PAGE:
A doctor offered a vacant job in Cambridgeshire has been stopped because her salary is too low under immigration rules.
The 29-year-old from India was left devastated after her application was held back, because she does not meet a criteria that includes a salary threshold of £55,000.
She would ordinarily be on a salary between £30,000 and £45,000.
She was selected for a specialised post in child psychiatry at Cambridgeshire and Peterborough NHS Foundation Trust, which included on-call duties with patients at Addenbrooke's hospital.
‘My life has been put on hold’
The woman told the News: "I'm absolutely devastated. My life has been put on hold. I spent five years trying to get to this point.
"I achieved all the levels that I needed, I went through an exhaustive examination process, I was selected, I rented a house, I was ready.
"It's more frustrating because I can't do anything to change it. There's nothing to work on.
"The whole thing was very arbitrary, and I just can't understand why this has happened."
The doctor, who asked not to be named, added she left India to "learn from the best" – with the prospect of becoming a consultant in this country for "many years".
Anna Conway Morris, a consultant psychiatrist responsible for coordination of recruitment for child and adolescent psychiatrist training in the east of England, said she thought she had "hit the jackpot" when the woman's CV came through.
"We really need her," she said. "There is a nationwide shortage of psychiatrists, even worse in psychiatry and, because of Brexit, EU citizens don't want to come here."
‘This unexpectedly adds to current staffing pressures’
Cambridge University Hospitals (CUH) says three overseas doctors, including the woman from India, due to join the hospital in February have been declined from joining.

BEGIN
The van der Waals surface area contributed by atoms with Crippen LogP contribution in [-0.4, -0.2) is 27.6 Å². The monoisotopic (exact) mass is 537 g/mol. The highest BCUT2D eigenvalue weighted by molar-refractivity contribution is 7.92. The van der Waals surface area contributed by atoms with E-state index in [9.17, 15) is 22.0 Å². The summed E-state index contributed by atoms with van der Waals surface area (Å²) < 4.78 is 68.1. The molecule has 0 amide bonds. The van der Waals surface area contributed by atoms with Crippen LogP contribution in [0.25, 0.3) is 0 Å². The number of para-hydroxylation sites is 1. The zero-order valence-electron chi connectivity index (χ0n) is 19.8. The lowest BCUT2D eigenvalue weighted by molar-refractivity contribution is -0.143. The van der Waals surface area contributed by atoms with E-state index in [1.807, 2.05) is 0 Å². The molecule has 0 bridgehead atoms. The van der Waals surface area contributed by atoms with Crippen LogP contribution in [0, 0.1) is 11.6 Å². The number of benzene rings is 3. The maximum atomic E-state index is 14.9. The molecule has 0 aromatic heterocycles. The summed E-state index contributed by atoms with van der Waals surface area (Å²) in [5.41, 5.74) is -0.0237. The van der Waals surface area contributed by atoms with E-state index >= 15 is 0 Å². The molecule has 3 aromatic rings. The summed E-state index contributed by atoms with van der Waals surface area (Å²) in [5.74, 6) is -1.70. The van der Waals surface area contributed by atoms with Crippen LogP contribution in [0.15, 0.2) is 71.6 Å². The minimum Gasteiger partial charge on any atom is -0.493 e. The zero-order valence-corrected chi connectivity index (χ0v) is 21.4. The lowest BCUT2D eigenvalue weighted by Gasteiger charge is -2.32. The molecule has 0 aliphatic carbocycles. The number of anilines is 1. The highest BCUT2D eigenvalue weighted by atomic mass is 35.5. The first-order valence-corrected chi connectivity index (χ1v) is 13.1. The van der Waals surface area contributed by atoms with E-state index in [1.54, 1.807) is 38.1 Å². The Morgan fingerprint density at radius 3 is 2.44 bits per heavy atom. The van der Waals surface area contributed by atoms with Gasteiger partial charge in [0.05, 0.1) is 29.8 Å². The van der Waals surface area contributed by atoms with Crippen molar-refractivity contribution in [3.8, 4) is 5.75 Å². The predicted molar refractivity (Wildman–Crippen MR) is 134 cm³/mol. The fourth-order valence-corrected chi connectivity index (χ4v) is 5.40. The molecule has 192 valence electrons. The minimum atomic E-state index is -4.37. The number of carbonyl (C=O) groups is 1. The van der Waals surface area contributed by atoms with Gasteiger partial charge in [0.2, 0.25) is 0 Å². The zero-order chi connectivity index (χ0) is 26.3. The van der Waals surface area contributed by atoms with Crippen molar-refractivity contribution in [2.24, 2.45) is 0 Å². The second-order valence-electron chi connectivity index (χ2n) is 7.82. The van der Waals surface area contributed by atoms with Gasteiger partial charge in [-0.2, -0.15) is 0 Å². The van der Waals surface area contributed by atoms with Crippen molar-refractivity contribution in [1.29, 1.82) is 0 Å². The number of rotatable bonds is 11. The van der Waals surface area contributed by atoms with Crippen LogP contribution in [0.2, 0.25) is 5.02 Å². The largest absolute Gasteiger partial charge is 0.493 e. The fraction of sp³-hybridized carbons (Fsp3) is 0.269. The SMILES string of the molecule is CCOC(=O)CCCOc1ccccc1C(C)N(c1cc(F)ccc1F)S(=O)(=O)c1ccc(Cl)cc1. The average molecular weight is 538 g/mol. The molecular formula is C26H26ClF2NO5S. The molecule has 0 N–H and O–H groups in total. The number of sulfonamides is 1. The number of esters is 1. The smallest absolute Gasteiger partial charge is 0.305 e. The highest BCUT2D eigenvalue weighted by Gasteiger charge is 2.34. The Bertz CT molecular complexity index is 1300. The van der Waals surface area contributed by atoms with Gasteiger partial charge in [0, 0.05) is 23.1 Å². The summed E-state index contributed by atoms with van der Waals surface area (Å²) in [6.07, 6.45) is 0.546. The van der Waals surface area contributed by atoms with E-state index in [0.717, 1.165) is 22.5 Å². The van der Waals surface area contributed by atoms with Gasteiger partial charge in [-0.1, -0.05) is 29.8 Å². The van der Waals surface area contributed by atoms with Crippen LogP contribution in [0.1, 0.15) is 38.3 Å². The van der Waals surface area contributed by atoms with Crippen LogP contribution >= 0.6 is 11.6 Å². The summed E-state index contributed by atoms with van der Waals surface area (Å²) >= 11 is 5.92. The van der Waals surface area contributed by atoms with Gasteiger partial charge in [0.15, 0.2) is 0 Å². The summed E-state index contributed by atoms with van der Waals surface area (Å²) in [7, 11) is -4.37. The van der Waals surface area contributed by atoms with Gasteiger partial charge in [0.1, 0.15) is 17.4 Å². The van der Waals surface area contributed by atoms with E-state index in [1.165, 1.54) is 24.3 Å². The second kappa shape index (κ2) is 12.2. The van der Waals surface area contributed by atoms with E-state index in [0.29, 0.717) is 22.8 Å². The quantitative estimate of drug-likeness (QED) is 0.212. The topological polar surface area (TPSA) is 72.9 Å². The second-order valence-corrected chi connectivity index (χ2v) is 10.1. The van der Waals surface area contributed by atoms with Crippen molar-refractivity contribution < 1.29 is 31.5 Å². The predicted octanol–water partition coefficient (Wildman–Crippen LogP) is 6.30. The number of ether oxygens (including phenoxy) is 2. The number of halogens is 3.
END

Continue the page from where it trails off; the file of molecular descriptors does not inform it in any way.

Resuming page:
A CUH spokesman said: "Cambridge University Hospitals, which is proud to have more than 84 nationalities working at the trust, was disappointed to learn that visas for three overseas doctors due to join us in February, have been declined because they do not meet a criteria that includes a salary threshold of £55k.
"This unexpectedly adds to current staffing pressures, particularly in our intensive care unit, and we will be liaising with NHS employers for guidance. In the meantime, the trust will continue to ensure that excellent and safe care is provided to our patients.
"The trust currently employs around 1,650 doctors, of which 14.6 per cent are non-UK, non-EU nationals."
The Home Office's Tier 2 cap restricts the number of visas it awards each month.
This Tier 2 visa is offered to skilled workers who are from nations outside the EU.
‘Outstanding idiocy straight from Downing Street’
Cambridge MP Daniel Zeichner has criticised the government for the cap – which was reached in both December 2017 and January 2018.
Mr Zeichner said: "Anyone coming to the country under a Tier 2 visa is clearly of the so-called 'brightest and best' that the government claim they want to attract to the UK.
"This cap serves no purpose other than to make the government look like they’re tough on immigration – when in reality they are being tough on patients.
"If doctors with jobs at Addenbrooke's are having their visas rejected, and scientists and engineers from excellent world-leading institutions are being excluded, this shows what a shambles our immigration system is.
"There is no upside to this cap; it is a further example of outstanding idiocy straight from Downing Street, and is damaging to both patient health and the wider UK economy."
What the Home Office has to say
A Home Office spokesman said: "The Tier 2 visa route is intended to fill gaps in the labour market. When demand exceeds the month's allocation of Tier 2 (General) places, priority is given to applications for a shortage or PhD-level occupation.
"The published shortage lists include a range of medical professionals, including consultants, specialising in clinical radiology and emergency medicine, and we estimate that around a third of all Tier 2 places go to the NHS.
"It is important that employers look first to the UK resident labour market before recruiting from overseas.
"We do not routinely comment on individual cases."
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